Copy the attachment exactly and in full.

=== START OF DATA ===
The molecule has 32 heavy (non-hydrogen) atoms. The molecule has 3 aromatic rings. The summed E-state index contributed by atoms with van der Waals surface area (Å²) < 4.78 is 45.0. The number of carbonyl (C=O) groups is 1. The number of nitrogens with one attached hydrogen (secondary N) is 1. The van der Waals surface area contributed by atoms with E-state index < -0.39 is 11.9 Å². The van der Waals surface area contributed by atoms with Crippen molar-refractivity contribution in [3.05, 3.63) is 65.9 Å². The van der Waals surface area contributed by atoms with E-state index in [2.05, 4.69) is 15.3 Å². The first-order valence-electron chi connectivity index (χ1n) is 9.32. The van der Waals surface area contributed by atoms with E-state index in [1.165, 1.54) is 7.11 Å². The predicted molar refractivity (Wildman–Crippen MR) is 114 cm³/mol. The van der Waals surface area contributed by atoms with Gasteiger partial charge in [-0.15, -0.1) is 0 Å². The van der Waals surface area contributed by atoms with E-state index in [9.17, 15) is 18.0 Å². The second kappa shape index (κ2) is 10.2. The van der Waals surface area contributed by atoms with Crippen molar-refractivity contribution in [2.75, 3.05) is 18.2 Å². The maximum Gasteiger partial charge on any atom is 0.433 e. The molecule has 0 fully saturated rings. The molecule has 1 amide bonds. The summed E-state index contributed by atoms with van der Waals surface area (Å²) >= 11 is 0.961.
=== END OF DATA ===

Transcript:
The molecule has 32 heavy (non-hydrogen) atoms. The molecule has 3 aromatic rings. The summed E-state index contributed by atoms with van der Waals surface area (Å²) < 4.78 is 45.0. The number of carbonyl (C=O) groups is 1. The number of nitrogens with one attached hydrogen (secondary N) is 1. The van der Waals surface area contributed by atoms with E-state index < -0.39 is 11.9 Å². The van der Waals surface area contributed by atoms with Crippen molar-refractivity contribution in [3.05, 3.63) is 65.9 Å². The van der Waals surface area contributed by atoms with E-state index in [2.05, 4.69) is 15.3 Å². The first-order valence-electron chi connectivity index (χ1n) is 9.32. The van der Waals surface area contributed by atoms with E-state index in [1.165, 1.54) is 7.11 Å². The predicted molar refractivity (Wildman–Crippen MR) is 114 cm³/mol. The van der Waals surface area contributed by atoms with Gasteiger partial charge in [-0.15, -0.1) is 0 Å². The van der Waals surface area contributed by atoms with E-state index in [9.17, 15) is 18.0 Å². The second kappa shape index (κ2) is 10.2. The van der Waals surface area contributed by atoms with Crippen molar-refractivity contribution in [2.75, 3.05) is 18.2 Å². The maximum Gasteiger partial charge on any atom is 0.433 e. The molecule has 0 fully saturated rings. The molecule has 1 amide bonds. The summed E-state index contributed by atoms with van der Waals surface area (Å²) >= 11 is 0.961.